Known to its pilots as the ‘last of the gunfighters’ due to its quartet of Colt-Browning Mk 12 20 mm cannon, the F-8 Crusader was numerically the most populous fighter in the US Navy at the start of America’s involvement in the Vietnam conflict in 1964 – some 482 F-8C/D/Es equipped 17 frontline units.
It enjoyed great success against North Vietnamese Mig-17s and Mig-21s during the Rolling Thunder campaign of 1965-68, officially downing 18 jets, which represented 53 per cent of all MiG claims lodged by Navy squadrons during this period.
The Crusader also became a ‘bomb truck’ in war, with both ship-based US Navy units and land-based USMC squadrons pounding communist forces in both North and South Vietnam and… instructed frustrated US Air Force (USAF) F-4 crews in air-combat manoeuvering (ACM).
As told by Peter Mersky in his book F-8 Crusader Units of the Vietnam War, in February 1972 VF-24 CO Lt Cdr John Nichols, who had shot down a MiG-17 in 1968, visited the Air Force base Udorn, Thailand. USAF fighters were only breaking even against the North Vietnamese MiGs and were looking for help. Accordingly, Nichols took another VF-24 pilot, and two from VF-211, along with their fighters from USS Hancock.
The plan was to fly strikes up north With the Air Force Phantom IIs, tank, and then get in some ACM practice before recovering at Udorn. This pace kept up for several days, and each day the Navy pilots destroyed their USAF brethren, to the obvious delight of the F-8 ‘drivers’ and the continued frustration of the air force.
Nichols didn’t enjoy always beating the Air Force — he was annoyed at their apparent lack of ACM training and expertise. He chastised them, none too diplomatically at times, for not using the vertical plane – the F-8’s specialty – during engagements. It seemed the Air Force had completely forgotten the lessons of earlier conflicts.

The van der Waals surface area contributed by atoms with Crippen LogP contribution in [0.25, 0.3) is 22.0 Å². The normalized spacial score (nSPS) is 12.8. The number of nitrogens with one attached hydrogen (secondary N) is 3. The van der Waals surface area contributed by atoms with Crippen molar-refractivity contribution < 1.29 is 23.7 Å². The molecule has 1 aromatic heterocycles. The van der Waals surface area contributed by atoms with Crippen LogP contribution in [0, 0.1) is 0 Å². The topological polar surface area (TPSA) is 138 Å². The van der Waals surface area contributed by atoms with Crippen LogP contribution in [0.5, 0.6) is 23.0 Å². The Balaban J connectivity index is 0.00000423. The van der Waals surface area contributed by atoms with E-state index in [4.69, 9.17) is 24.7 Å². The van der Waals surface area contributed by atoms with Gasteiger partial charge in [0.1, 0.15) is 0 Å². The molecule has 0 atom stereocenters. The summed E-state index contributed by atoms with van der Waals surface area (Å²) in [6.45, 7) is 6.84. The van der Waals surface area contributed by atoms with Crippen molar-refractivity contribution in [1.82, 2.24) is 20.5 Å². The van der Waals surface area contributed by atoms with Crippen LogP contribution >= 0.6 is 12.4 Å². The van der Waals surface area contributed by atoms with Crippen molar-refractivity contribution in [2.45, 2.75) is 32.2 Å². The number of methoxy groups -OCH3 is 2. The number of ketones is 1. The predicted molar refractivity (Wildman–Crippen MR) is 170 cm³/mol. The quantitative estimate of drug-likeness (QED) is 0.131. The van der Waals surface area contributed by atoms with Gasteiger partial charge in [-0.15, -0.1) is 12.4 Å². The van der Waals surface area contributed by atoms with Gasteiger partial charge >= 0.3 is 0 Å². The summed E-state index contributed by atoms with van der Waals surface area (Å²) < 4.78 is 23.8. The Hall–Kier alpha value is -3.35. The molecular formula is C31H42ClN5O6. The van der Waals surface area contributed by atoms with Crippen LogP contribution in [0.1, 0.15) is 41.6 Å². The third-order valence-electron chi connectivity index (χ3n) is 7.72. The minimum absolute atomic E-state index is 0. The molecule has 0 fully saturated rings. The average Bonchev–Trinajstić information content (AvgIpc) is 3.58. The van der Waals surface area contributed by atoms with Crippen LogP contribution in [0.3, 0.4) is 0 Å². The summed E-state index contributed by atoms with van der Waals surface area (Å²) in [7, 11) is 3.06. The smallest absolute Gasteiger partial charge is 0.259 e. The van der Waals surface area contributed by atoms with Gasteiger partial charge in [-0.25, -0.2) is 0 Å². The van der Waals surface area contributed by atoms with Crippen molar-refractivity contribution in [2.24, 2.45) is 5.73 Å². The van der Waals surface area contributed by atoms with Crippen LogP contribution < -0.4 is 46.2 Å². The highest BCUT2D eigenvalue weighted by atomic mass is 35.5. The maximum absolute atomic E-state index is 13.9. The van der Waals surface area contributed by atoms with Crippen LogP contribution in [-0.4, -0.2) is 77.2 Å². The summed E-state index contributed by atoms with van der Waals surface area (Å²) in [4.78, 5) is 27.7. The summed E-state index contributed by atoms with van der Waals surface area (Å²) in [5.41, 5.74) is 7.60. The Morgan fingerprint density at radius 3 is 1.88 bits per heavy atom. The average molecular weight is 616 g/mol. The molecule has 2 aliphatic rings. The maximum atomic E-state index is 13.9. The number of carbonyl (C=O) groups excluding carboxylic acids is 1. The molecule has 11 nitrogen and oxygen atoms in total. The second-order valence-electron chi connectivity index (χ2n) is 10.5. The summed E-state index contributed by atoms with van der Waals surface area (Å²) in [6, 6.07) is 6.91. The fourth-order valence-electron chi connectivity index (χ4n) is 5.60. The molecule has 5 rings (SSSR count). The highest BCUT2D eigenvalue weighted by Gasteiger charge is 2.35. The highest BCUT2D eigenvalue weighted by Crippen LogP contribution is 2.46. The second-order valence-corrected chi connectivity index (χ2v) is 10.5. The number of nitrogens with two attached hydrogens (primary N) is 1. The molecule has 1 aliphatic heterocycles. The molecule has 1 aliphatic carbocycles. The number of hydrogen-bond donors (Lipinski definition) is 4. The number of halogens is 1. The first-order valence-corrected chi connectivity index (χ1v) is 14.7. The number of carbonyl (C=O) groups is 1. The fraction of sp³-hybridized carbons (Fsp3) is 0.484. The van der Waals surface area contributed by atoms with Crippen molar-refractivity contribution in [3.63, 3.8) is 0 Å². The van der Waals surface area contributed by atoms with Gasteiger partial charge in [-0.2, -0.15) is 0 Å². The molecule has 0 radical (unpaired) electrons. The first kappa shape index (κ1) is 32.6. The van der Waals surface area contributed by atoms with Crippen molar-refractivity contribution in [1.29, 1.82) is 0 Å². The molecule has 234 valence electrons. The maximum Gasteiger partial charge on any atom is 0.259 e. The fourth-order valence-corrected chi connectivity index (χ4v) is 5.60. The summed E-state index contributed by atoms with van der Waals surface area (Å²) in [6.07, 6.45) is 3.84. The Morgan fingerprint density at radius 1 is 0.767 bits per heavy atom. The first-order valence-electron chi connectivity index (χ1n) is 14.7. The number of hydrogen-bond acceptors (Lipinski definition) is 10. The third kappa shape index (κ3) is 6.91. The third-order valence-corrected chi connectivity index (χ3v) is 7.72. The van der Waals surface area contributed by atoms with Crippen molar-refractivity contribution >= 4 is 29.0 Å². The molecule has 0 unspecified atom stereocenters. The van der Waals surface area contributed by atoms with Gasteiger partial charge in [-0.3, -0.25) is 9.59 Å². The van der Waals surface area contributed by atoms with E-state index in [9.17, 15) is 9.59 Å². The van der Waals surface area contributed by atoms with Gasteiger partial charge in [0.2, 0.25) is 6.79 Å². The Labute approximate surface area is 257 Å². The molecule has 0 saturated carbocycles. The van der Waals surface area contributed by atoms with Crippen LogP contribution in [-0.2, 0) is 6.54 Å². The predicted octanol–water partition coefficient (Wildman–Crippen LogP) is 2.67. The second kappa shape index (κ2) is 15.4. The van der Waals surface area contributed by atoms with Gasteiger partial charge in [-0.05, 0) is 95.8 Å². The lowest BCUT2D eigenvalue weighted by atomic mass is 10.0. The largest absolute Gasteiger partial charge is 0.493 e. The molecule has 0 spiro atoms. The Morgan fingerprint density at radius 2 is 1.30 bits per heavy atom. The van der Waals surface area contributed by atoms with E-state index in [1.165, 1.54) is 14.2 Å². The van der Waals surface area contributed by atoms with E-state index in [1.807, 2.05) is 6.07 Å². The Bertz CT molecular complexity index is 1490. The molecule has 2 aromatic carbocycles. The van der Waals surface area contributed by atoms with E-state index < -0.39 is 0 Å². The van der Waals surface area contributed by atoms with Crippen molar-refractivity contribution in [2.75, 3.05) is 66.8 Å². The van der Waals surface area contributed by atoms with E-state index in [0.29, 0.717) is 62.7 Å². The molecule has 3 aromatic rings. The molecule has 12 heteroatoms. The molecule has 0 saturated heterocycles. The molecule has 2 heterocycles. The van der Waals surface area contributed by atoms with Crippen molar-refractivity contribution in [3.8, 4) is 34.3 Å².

Even Robin Olds – the Air Force’s top MiG killer in Vietnam at the time with four victories – was angry. He heard about the Navy’s visit and wangled a few rides with the Udorn F-4s. Nichols recalls that after one mission and subsequent ACM session, the Phantom II with Olds in the back taxied in. The canopy barely opened when Olds’ helmet flew out, followed by the irate colonel. He was furious at his pilots’ poor performance.
As a parting shot, the Air Force tried to keep Nichols from flying more missions. Why? Because, he was told the grey F-8s looked too much like MiGs and were confusing the USAF pilots. He’d have to let his four Crusaders be camouflaged. At first Nichols was amenable until he asked how much weight the new paint job would add – about 1200 lbs. No way. The F-8 normally recovered with about 2000 lbs of fuel and the new paint job would cut the allowable fuel to just 800 lbs, which was totally unsatisfactory. Nichols and his detachment returned to the Hancock.
F-8 Crusader Units of the Vietnam War is published by Osprey Publishing and is available to order here.
Photo credit: U.S. Navy and U.S. Air Force
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